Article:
The Difference Between Agencies And Consultancies

Consultancies often get called agencies, and agencies often want to behave more like consultancies, so what’s the real difference between the two?

It ultimately boils down to 3 things that set the two types of businesses apart:-

1. What they deliver

For agencies, this is commonly implementation (e.g. a pack design, advertising, digital or media plan). Whereas consultancies focus at the strategic level – building businesses and brands for long term health, and often commoditising the execution.

2. Their level of influence

Consultants are usually held as trusted advisors who have senior level cross-discipline experience. They will build a broad view of a client’s business and its strategic challenges to get to the nub of solving broader business problems. With this comes the ability for them to operate at senior levels, speaking the language of the ‘C’ suite.

A good agency on the other hand will have expertise in a specific field (e.g. creatives that come up with great brand building ideas). They will typically establish a credible reputation in their discipline – for example, social media. But they will probably rarely be asked to comment or provide consultancy outside of their immediate area of expertise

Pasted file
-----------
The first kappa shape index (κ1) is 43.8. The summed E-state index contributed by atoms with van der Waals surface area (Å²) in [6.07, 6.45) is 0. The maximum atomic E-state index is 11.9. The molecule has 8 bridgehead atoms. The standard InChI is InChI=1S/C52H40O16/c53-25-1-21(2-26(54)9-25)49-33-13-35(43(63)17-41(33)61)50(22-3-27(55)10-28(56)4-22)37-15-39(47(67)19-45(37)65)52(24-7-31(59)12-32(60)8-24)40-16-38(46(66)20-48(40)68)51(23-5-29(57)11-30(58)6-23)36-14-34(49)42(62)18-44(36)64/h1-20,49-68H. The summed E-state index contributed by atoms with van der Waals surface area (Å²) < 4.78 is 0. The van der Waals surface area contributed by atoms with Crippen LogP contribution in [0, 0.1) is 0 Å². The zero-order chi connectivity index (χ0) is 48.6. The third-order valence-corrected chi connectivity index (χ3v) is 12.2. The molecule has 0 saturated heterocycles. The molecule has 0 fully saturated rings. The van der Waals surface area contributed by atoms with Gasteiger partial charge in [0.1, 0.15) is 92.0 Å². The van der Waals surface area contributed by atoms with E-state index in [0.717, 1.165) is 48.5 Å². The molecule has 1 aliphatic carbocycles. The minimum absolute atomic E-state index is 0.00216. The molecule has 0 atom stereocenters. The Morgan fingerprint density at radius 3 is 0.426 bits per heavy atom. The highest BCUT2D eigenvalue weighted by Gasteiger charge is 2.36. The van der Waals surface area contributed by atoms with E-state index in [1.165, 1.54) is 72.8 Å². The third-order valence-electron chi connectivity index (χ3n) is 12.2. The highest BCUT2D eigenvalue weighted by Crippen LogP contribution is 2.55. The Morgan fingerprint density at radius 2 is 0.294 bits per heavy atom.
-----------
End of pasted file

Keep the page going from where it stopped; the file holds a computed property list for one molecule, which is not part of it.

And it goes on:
3. The team

Agencies have a raft of roles and therefore hierarchies within their business. Clients will deal with different people with varying degrees of experience and seniority. For an agency business model to succeed, they need to drive efficiency. This means they also have fairly rigorous processes that the client inadvertently needs to adhere to. The bureaucracy and inflexibility that this can cause can be quite frustrating to clients who need things yesterday!

With a consultancy, your primary point of contact is usually the consultant themselves. There is usually little organisational structure to contend with below them. The approaches tend to be bespoke to the client’s needs and business challenge, so there are no protracted processes to be adhered to. Therefore speed and efficiency are rarely a concern.

There is an obvious implication of this structuring; you pay more (per hour) for a consultancy (senior people, bespoke approaches) than you would for the services of an agency (mixed experience levels, sausage machine approach).